It was “a perilous time” to be launching a new business—as the U.S. economy “experienced a financial panic followed by a depression”—but Burbank’s catalog was a smashing success (p. 107). Though he did not (and never would) achieve the same financial success as Edison did with his inventions, the catalog “catapulted him to a new level of national and international celebrity” (p. 107), thus ensuring that he could continue his business in comfort for the rest of his days.

Smith points out the indifference or scorn that greets new innovations in agriculture today, then contrasts this response with the lavish praise heaped on Burbank in his own time. According to Smith, the differing responses stem from a difference in attitudes: Burbank was operating “at a time when the vast majority of people agreed that improving on nature was, in fact, a very good thing to do” (p. 6). Throughout her book, Smith shows an admirable ability to focus on such issues of broad importance, and she often identifies their causes.

The later chapters of The Garden of Invention detail the books that were written about Burbank following his death, discuss Henry Ford’s attempt to procure for his museum practically anything Burbank touched, and talk about Burbank’s portrayal by contemporary artists Diego Rivera and Frida Kahlo. Although interesting on some level, such trivia is anticlimactic following, as it does, Smith’s thoroughly captivating presentation of Burbank’s accomplishments. Fortunately, in the final chapter Smith regains her focus on essentials, bringing the reader back into the world of breeding plants as a business, thus ending the book on a satisfying note. The subject here is the legal protection for a plant breeder’s creations—something that Burbank fought his whole life to obtain but, sadly, never did. Smith relays the argument put forward by Burbank in favor of such legal protection:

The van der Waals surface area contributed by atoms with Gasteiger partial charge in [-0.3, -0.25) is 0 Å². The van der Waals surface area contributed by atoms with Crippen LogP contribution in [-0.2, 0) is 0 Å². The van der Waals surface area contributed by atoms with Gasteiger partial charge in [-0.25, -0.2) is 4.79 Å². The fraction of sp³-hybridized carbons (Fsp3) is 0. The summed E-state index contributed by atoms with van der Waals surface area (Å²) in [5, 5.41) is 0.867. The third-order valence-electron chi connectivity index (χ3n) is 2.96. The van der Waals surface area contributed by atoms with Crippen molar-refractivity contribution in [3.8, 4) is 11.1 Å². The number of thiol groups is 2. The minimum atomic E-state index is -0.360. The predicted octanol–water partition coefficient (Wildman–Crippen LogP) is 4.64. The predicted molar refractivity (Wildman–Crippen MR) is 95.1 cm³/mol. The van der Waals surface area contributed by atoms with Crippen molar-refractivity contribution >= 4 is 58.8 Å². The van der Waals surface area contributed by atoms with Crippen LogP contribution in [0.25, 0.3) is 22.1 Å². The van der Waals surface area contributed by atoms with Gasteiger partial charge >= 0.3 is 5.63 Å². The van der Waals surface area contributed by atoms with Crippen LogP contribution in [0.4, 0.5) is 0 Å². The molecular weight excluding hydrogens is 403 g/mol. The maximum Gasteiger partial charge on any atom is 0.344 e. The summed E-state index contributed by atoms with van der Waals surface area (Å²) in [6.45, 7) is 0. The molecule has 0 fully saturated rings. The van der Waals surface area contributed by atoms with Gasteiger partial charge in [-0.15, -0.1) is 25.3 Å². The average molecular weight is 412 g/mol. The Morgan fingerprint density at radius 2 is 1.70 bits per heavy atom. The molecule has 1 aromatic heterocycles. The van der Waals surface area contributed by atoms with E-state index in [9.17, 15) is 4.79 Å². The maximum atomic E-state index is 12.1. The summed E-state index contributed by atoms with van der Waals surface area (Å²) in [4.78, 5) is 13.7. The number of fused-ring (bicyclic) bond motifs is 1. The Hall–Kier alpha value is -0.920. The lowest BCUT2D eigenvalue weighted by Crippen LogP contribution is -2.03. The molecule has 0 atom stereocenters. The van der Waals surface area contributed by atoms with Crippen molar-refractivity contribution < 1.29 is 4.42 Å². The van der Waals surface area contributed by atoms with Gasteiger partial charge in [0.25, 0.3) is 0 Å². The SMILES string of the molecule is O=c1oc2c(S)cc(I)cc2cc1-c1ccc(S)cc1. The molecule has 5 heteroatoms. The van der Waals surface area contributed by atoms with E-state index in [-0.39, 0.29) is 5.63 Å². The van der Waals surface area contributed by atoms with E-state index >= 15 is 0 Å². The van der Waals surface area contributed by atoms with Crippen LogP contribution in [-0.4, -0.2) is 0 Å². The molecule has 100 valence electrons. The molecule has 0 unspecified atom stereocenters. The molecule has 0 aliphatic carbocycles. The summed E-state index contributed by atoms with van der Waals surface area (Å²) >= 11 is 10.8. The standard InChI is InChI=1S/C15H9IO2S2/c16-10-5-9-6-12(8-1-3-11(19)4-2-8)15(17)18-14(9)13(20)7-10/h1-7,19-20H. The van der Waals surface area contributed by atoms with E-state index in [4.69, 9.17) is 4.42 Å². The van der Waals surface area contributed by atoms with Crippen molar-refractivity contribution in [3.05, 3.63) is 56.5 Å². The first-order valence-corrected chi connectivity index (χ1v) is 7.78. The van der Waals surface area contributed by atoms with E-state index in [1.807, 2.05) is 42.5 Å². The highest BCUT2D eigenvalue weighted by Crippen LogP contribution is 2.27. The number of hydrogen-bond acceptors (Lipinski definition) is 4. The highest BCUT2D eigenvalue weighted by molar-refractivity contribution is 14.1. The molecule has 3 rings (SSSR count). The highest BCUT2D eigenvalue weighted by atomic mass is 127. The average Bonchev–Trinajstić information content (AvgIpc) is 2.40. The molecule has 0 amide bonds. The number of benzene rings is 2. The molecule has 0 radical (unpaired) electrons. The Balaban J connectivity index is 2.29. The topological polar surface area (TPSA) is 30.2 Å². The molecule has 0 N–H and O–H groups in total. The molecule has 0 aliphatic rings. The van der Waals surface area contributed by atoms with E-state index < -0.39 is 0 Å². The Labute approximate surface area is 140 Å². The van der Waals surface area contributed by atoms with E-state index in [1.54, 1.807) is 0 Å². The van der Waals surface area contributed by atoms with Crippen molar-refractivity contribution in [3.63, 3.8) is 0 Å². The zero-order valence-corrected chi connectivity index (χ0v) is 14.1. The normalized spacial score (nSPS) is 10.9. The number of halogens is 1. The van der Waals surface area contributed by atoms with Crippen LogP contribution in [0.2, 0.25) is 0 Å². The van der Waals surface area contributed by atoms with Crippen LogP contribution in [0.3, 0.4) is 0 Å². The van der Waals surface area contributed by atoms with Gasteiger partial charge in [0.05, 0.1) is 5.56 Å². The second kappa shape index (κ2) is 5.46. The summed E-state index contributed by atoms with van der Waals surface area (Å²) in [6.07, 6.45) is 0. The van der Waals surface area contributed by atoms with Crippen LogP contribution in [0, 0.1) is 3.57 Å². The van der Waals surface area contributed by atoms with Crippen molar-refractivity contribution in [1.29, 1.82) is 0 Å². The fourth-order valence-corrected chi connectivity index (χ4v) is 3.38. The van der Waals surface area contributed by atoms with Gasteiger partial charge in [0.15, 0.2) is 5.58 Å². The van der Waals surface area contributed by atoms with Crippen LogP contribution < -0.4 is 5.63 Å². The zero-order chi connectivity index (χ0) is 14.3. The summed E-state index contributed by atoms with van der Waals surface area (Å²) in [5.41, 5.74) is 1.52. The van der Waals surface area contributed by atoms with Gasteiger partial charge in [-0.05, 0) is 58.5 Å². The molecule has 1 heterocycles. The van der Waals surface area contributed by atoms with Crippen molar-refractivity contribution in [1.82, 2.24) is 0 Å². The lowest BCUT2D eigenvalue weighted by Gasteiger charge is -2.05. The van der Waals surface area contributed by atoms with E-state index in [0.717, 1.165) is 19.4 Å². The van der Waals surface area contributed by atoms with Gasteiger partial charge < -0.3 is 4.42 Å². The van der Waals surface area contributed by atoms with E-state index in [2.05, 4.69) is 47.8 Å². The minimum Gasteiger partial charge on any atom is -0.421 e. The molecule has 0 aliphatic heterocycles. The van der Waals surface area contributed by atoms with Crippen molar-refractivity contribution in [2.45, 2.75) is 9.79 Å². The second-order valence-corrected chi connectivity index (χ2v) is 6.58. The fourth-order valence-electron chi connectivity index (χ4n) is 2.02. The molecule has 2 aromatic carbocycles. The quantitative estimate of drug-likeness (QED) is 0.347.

“As a matter of justice,” he wrote, the originator of new plants deserved the same “untold wealth” as the originators of mechanical devices who could patent their inventions. And, as a matter of policy, it would be a benefit to all if plant inventors could obtain patents. “Our very civilization depends on the improvements which have been made with plants,” he pointed out, “but there is very little financial inducement for improving them” (pp. 303–4).

Partly because of his argument, plant breeders of today do have legal protection for their creations—and the almost nonstop improvement of plants today is in large measure a direct result.

Despite its brief foray into the trivial, The Garden of Invention accomplishes what it set out to do: It presents the life and work of one of the world’s greatest, yet sadly little known, inventors. This wonderful book will provide readers with knowledge of and a profound appreciation for a great man and his life-serving methods.